By the way, at one time we were rather careless in our disposal of trash. We would frequently toss paper, cartons, bags, etc., whatever burnable that was no longer needed in the way of trash got tossed into the fireplace for disposal. Since then we’ve become aware of creosote build-up and the dangers of carbon monoxide and chimney fires so that practice has duly stopped.


We consider these fireplace tools as essential. They can be bought almost anywhere and vary greatly in price but I’d have to say spend what you can on them as they will be put to hard use. Bypass fireplace tools that are lightweight and chintzy – you don’t need tongs to come apart when you’re moving around a large burning log. We bought a standard set from a home improvement center plus a couple of additional items.

Poker, shovel and broom. Pretty standard tools in any fireplace set mainly because they are used before, during and after your fire. The shovel and broom is used to cleanup ash in your fireplace before you begin and after the fire is out. They are also used to brush in the ash and embers that fall out when rearranging burning logs. The poker is useful for stirring kindling and shoving logs about but we find tongs to be more practical.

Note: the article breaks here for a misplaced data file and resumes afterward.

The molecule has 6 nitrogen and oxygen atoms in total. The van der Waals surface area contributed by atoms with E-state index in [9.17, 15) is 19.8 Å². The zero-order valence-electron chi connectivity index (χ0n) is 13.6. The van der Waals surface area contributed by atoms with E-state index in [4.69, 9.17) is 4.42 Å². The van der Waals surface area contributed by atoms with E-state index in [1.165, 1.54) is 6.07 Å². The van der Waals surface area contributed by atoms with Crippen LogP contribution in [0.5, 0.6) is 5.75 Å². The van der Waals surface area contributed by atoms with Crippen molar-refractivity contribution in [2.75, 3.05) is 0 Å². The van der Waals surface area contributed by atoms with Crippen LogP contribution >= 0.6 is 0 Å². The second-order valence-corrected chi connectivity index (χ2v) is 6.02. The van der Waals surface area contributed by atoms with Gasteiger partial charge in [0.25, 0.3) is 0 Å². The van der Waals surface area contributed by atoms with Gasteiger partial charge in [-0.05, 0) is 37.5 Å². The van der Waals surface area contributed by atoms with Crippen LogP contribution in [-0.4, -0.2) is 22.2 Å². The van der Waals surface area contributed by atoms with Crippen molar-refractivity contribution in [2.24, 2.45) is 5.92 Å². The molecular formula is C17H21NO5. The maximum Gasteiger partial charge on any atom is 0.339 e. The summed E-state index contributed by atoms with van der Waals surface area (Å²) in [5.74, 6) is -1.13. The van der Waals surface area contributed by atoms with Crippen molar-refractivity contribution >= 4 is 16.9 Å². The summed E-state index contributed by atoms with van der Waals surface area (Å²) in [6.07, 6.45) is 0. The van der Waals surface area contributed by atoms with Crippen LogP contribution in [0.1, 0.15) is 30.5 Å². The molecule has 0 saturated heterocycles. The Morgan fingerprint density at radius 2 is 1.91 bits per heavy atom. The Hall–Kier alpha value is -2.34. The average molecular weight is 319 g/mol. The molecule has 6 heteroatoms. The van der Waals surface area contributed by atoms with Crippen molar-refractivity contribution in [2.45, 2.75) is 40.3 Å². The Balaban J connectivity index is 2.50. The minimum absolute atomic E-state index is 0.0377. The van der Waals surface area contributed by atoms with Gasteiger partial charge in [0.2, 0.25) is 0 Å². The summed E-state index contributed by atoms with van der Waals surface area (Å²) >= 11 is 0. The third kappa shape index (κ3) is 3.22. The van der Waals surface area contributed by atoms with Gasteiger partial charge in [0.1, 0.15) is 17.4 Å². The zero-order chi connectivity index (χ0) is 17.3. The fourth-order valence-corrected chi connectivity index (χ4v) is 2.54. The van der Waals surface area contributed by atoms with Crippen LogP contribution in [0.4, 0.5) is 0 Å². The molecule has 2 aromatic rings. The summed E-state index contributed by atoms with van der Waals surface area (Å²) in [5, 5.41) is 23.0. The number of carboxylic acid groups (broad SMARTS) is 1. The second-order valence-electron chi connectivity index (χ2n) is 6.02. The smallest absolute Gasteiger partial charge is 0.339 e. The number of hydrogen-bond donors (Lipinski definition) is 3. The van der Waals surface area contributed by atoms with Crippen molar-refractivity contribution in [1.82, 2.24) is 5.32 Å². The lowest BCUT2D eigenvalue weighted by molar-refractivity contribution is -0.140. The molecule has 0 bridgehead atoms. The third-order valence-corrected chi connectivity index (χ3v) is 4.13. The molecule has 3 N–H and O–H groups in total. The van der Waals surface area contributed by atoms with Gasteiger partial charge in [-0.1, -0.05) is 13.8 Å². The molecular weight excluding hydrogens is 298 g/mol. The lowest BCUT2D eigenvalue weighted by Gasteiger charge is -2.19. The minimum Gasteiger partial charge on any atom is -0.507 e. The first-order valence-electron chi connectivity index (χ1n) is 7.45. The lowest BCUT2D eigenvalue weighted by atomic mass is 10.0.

Large & Small Tongs. Large tongs are a two-handed tool. Small tongs are used single handedly. A good pair of large and small (not shown) iron tongs may be the most useful tools in the fire starter’s arsenal. These allow you to lift and move any size burning log in the fireplace with complete confidence and are the buffaloes of fire wood adjusters. Need to lift the top log to insert more medium logs or pieces of 2 x 4’s to lengthen the fire? Grab the large tongs. Want to jamb some smaller branches into the kindling or shove around the pile to steady it over the grate? Grab the small tongs.

Bellows. Another useful tool (and it looks neat around the fireplace). Use the bellows whenever you want to add some spark to a dwindling fire. The forced air will often resurrect smoldering wood and kindling into a blazing fire again.

Fireplace Screen. Essential equipment. There are custom glass screens, wire mesh curtains and fixed screens in any finish you can think of. We bought a sectional screen that folds easily aside when cleaning or filling the fireplace and making adjustments to the fire.

Ignition. We use a disposable fire lighter (Scripto) which you can find anywhere for a buck or so. Their cost compared to wooden and paper matches are negligible and their long reach offers a safety advantage. Fatwood (stripped wood from old downed pine trees that contain concentrated resins) make excellent fire starters, but that good ‘old standby, the newspaper, reigns supreme. Starting fires is about the only thing a newspaper is good for most of the time (and lining bird cages), and the inserts burn well, too.

Fireplace gloves. Not included as essential items because we’ve lived without them for years without a burn and find that owning the other tools mentioned above negate their purchase. But if you have a physical impairment or are concerned about dealing directly with fire, a pair of fireproof gloves might just be the ticket.